China agrees to help SL’s debt restructuring
Breaking the biggest barrier to receive the promised conditional International Monetary Fund (IMF) bailout package of $2.9 billion to help Sri Lanka’s cash-strapped economy, China has given assurance to help the island nations debt restructuring programme.
Colombo: Breaking the biggest barrier to receive the promised conditional International Monetary Fund (IMF) bailout package of $2.9 billion to help Sri Lanka’s cash-strapped economy, China has given assurance to help the island nations debt restructuring programme.
President Ranil Wickremesinghe on Tuesday informed Parliament that the government received a letter of assurance from the Chinese Exim Bank on Monday night and the letter of intent signed by the Central Bank Governor and himself was sent to the IMF immediately.
Wickremesinghe, who also the Finance portfolio, assured that once the IMF agreement is reached, the deal would be tabled in Parliament along with the draft of the government’s future plan and road map.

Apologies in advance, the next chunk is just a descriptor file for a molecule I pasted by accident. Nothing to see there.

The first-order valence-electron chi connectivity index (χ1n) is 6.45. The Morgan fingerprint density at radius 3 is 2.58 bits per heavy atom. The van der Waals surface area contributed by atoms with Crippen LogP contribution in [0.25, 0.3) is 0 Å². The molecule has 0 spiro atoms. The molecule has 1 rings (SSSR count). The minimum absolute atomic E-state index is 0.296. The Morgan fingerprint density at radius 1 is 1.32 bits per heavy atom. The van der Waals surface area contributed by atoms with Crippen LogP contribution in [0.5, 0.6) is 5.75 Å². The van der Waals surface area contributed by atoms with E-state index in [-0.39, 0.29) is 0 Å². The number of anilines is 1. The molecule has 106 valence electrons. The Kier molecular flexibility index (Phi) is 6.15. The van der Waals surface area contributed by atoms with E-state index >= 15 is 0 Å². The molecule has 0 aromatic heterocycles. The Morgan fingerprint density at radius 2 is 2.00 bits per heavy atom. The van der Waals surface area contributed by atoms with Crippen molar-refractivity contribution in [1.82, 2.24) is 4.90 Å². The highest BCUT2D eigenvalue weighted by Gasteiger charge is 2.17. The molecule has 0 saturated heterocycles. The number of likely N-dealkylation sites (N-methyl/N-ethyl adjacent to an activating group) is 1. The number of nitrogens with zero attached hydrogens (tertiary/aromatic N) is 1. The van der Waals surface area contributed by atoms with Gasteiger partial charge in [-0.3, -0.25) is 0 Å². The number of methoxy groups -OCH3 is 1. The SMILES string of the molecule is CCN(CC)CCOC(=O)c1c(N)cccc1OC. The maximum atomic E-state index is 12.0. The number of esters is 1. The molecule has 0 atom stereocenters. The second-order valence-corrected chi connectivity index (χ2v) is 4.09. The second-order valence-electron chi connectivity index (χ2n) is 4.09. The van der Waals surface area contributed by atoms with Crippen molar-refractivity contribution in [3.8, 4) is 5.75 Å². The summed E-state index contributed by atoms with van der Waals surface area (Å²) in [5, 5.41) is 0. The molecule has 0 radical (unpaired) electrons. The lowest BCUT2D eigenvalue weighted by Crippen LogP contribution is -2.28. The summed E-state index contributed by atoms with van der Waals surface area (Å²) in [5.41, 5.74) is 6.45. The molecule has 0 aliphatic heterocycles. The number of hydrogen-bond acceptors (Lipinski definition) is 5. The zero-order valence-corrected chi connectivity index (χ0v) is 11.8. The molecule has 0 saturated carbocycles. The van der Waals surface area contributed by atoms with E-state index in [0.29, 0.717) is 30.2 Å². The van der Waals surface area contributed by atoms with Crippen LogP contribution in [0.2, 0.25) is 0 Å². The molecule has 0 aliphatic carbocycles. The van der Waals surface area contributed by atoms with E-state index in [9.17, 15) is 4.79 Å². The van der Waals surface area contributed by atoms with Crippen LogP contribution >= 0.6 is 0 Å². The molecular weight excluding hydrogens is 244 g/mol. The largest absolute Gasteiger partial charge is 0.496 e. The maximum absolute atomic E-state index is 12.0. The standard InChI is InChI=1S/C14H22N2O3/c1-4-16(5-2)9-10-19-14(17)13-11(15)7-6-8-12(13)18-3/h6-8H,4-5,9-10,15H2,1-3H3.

A delay by China the biggest bilateral creditor to the island nation accounting for 52 per cent, had been hampering Sri Lanka’s effort to get the much needed dollar bail out promised by the IMF in last September.
Referring to Sri Lanka’s attempt reach the IMF conditions to get the bailout, in January US Ambassador to Sri Lanka, Julie Chung urged China not to be a spoiler.
“For the sake of the Sri Lankan people, we certainly hope China is not a spoiler as they proceed to attain this IMF agreement,” she complained.
In an interview to the BBC on January the US Ambassador claimed that the greater onus to move with regard to Sri Lanka’s debt restructuring, a prerequisite for an IMF bailout, was on China, as the biggest bilateral lender.
“We hope that they do not delay because Sri Lanka does not have time to delay. They need these assurances immediately,” Ambassador Chung stated.
Accounting for 12 per cent of total debt, India, the third largest bilateral creditor to Sri Lanka after China and Japan, was the first to formally inform the IMF of its assurance for the external debt restructuring programme.
The closest neighbour to the crisis-hit country, India’s outstanding credit to Sri Lanka amounted to nearly $1.7 billion up to June last year.
Following India, in February the Paris Club of creditors announced its supports for the debt restructuring of Sri Lanka.